Inspection Stories

There was a 2012 thread for this, but I didn’t want to necro-post it.

As inspectors, our goal is to get all teams on the field with a legal robot that meets the rules. Sometimes, this requires herculean efforts by the inspection team and the valued and experienced mentors and students that will work with another team’s robot with no notice, to make sure everyone gets a chance to compete.

Inspectors, what are the crazy things you’ve dealt with at events? Please share your “war stories” below.

At one event I inspected a first or second year team. We were blowing through the inspection on a really nice 'bot till we came to a linear actuator mechanism they bought off the shelf. They had a catalog page showing it was available online and met all the accounting rules. Looked like this was no sweat. I asked to see which motor they had powering it.

Team member: Oh, one of those black ones.

Me: Oh, a CIM? can I see it?

TM: Uh, well, it’s all sealed up in the device and kind of hard to get to. It looks just like that motor from the kit, though.

Me: Does it look like the motor or is it the motor? Does it have any of these part numbers on it?

TM: It’s the one that came in the thing. Its from the same motor manufacture and looks like its the right size, so it’s close enough, right?

Me: …

What ensued was a long meeting with the LRI, me and the team. I don’t know what the final call was. we were behind on inspections so I went to look at other teams. They did eventually passed inspection, but I never figured out if they swapped in a legal motor, if the one in the device turned out to be genuinely legal or if the LRI just let it go. It did look legal…

Besides that, I think 98% of inspection issues have been about bumpers. No one likes hearing about bumpers not passing, so I’ll save those stories.

2013 our team used copper tube from the compressor to reduce the chance of heat affecting the vinyl tubing. After the first 6 inches or 1st fitting we used the vinyl. We passed inspection initially then our inspection was revoked. The head person of the event (not inspector) said it was illegal. Could not cite a section in the rule book as to why since it was the proper size and was not unsafe. They made us change it. We changed it and then saw two more robots with the same setup who also passe inspection. They made them change it after we mentioned the other teams. We felt bad pointing out the others but felt it was wrong that we had to change something that was perfectly safe and not illegal in the rules book.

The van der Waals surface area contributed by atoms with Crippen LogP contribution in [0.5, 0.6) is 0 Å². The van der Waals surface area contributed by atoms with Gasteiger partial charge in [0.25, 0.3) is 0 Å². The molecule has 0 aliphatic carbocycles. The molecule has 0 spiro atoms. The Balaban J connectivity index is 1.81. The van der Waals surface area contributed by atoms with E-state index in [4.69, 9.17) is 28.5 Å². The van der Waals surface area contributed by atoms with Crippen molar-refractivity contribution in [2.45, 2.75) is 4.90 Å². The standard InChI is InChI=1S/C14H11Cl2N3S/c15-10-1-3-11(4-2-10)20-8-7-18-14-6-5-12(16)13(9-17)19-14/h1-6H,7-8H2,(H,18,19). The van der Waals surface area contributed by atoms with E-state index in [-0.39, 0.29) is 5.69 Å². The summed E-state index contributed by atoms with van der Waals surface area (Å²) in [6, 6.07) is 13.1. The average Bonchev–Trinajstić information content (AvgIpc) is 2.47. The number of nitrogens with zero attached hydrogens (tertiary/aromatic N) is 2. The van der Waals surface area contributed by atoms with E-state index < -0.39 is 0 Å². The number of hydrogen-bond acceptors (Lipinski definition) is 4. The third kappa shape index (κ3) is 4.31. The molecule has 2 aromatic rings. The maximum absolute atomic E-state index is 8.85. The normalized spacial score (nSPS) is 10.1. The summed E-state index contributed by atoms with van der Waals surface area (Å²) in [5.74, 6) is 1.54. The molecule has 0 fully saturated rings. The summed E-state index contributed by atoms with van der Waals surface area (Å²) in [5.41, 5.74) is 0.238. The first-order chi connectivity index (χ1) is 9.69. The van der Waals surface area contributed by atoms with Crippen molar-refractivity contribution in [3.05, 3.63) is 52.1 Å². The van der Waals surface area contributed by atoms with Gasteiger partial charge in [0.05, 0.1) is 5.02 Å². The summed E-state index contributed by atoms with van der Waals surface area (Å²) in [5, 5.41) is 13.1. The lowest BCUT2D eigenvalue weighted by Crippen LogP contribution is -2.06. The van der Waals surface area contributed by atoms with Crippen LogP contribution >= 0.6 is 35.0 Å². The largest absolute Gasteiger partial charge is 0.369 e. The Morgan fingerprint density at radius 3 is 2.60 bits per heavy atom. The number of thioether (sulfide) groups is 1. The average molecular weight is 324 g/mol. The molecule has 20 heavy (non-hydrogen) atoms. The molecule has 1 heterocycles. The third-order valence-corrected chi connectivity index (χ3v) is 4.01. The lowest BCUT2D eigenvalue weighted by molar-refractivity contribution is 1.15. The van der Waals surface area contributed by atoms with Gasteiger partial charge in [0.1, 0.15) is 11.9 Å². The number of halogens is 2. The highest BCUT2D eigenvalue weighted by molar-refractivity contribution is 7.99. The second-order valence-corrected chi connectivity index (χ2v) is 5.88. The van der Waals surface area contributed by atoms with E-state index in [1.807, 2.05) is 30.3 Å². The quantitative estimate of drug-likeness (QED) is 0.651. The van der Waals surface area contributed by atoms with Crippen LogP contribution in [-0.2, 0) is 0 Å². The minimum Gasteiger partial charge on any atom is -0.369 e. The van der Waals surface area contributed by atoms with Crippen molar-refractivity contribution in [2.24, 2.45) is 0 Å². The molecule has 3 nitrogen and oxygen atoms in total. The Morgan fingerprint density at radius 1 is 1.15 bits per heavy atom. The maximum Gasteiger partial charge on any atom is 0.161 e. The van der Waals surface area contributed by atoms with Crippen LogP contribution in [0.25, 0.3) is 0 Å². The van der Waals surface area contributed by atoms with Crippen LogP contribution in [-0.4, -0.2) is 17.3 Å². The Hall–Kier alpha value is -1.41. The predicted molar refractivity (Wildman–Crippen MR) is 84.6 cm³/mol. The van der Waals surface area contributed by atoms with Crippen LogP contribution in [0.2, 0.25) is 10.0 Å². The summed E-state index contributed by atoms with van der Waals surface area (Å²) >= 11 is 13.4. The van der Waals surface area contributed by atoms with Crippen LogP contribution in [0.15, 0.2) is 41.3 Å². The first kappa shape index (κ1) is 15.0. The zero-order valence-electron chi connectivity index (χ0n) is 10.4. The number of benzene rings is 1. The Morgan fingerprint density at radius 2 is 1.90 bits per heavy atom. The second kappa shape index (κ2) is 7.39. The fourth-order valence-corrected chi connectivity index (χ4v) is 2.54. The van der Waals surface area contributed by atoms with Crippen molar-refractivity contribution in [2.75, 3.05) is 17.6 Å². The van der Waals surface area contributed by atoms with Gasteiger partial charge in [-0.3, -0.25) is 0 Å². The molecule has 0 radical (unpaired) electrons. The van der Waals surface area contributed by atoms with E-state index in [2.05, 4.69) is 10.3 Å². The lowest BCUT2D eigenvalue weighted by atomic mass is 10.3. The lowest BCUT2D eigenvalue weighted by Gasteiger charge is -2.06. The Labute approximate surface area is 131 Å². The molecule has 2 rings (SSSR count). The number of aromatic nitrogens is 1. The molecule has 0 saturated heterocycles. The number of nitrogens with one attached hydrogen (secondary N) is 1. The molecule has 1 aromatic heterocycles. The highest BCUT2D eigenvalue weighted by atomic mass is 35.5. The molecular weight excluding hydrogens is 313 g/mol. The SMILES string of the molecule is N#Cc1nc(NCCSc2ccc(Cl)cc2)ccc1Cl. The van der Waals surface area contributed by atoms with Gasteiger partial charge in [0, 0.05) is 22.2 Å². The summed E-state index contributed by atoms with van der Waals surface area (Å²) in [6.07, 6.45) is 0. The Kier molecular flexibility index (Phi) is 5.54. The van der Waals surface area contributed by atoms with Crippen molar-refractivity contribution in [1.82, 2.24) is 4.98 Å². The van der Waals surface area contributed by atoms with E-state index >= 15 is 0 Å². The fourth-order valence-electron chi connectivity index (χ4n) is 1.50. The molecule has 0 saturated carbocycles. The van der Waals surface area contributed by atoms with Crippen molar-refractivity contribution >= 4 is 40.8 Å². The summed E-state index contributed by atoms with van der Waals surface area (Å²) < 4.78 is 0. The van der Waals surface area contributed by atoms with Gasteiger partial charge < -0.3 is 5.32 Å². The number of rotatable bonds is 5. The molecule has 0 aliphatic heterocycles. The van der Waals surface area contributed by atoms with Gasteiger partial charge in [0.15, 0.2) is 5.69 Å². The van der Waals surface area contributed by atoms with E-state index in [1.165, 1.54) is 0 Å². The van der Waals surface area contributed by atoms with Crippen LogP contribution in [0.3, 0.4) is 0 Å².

My inspection war stories are coming from a team mentor’s perspective, wondering why the inspection takes over an hour when the robot is 100% legal, beautifully wired, and passed at its prior event. Some inspectors just want to chit chat, and others are not familiar with common FRC parts. And then there was the one that had an issue with our bumper pins not being robust enough. After my students refused to change it, and called over the head inspector, lifted the robot by its bumpers, then swiftly kicked it in the side, we were finally passed on it.

They really need to stop hassling 15+ year veteran teams who know what they are doing, and focus on the rookies who need the help.

Last year I had to inform a 2nd year team that they had to rewire all of their 40 amp circuits because they were all done with 14 AWG wire. It killed me to do it. Much of their wiring was inaccessible, but the kids took it in stride and had it done 5 minutes before pits closed that night.

As a long time firster, this frustrates me sometimes as well. I’ve trained a few inspectors on the job, which is not the right time to do it, but it’s better than not having them. One of the reasons I inspect is because I like having experienced inspectors, (the other main reason is that I like working with many teams all in one weekend, and the challenge of helping them solve issues on the spot).

However, veteran team status does not equal “always complies with all rules”. Team leadership changes, both on the student and mentor side. I’ve called teams with three digit numbers on (admittedly small, yet important nonetheless) items. I’ve had teams recently in the high 1000s with illegal motors or fans, and teams with low 4000s numbers with massive frame issues.

Lastly, passing at a prior event is not evidence of passing at this event. Lots of things can happen in the 6 hour rush of unbag time (for district events), and sometimes inspectors just miss things.

EDIT to say that all LRIs would be happy to welcome experienced mentors to help, even if it’s only for a few hours during unbag/initial inspection.

I’m reasonably certain that I inspected that same team at a later event. They had managed to pass at a previous event with a wacky linear actuator that had an integrated motor. It was not clear if they had disabled it at the previous event, but the team seemed to expect they could use it. I asked them to remove it entirely and find a different way to do the same job, but I think now it should have been ok to let them keep it as a structural member of the robot as long as the wires were never plugged in to anything (though i think an unplugged illegal motor still counts as a motor)